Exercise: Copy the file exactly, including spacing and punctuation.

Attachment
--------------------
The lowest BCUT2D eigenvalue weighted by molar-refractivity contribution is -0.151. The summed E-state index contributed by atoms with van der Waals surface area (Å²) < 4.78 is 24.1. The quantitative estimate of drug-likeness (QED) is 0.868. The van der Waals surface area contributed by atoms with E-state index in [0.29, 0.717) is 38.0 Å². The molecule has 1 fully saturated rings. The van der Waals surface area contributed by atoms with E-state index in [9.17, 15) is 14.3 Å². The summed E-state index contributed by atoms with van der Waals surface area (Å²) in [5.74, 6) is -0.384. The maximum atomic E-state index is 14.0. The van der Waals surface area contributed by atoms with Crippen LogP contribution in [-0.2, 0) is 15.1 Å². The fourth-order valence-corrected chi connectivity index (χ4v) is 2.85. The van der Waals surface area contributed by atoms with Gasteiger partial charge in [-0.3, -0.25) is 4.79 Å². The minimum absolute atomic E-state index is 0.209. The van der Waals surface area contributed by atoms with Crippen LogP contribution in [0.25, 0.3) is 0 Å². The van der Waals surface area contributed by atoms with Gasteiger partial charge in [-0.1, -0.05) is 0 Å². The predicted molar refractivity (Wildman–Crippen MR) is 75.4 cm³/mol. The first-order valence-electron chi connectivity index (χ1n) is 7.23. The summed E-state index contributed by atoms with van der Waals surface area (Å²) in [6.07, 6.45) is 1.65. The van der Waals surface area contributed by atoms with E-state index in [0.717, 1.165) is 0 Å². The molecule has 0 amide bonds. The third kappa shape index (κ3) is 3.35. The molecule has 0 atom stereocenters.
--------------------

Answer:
The lowest BCUT2D eigenvalue weighted by molar-refractivity contribution is -0.151. The summed E-state index contributed by atoms with van der Waals surface area (Å²) < 4.78 is 24.1. The quantitative estimate of drug-likeness (QED) is 0.868. The van der Waals surface area contributed by atoms with E-state index in [0.29, 0.717) is 38.0 Å². The molecule has 1 fully saturated rings. The van der Waals surface area contributed by atoms with E-state index in [9.17, 15) is 14.3 Å². The summed E-state index contributed by atoms with van der Waals surface area (Å²) in [5.74, 6) is -0.384. The maximum atomic E-state index is 14.0. The van der Waals surface area contributed by atoms with Crippen LogP contribution in [-0.2, 0) is 15.1 Å². The fourth-order valence-corrected chi connectivity index (χ4v) is 2.85. The van der Waals surface area contributed by atoms with Gasteiger partial charge in [-0.3, -0.25) is 4.79 Å². The minimum absolute atomic E-state index is 0.209. The van der Waals surface area contributed by atoms with Crippen LogP contribution in [0.25, 0.3) is 0 Å². The van der Waals surface area contributed by atoms with Gasteiger partial charge in [-0.1, -0.05) is 0 Å². The predicted molar refractivity (Wildman–Crippen MR) is 75.4 cm³/mol. The first-order valence-electron chi connectivity index (χ1n) is 7.23. The summed E-state index contributed by atoms with van der Waals surface area (Å²) in [6.07, 6.45) is 1.65. The van der Waals surface area contributed by atoms with E-state index in [0.717, 1.165) is 0 Å². The molecule has 0 amide bonds. The third kappa shape index (κ3) is 3.35. The molecule has 0 atom stereocenters.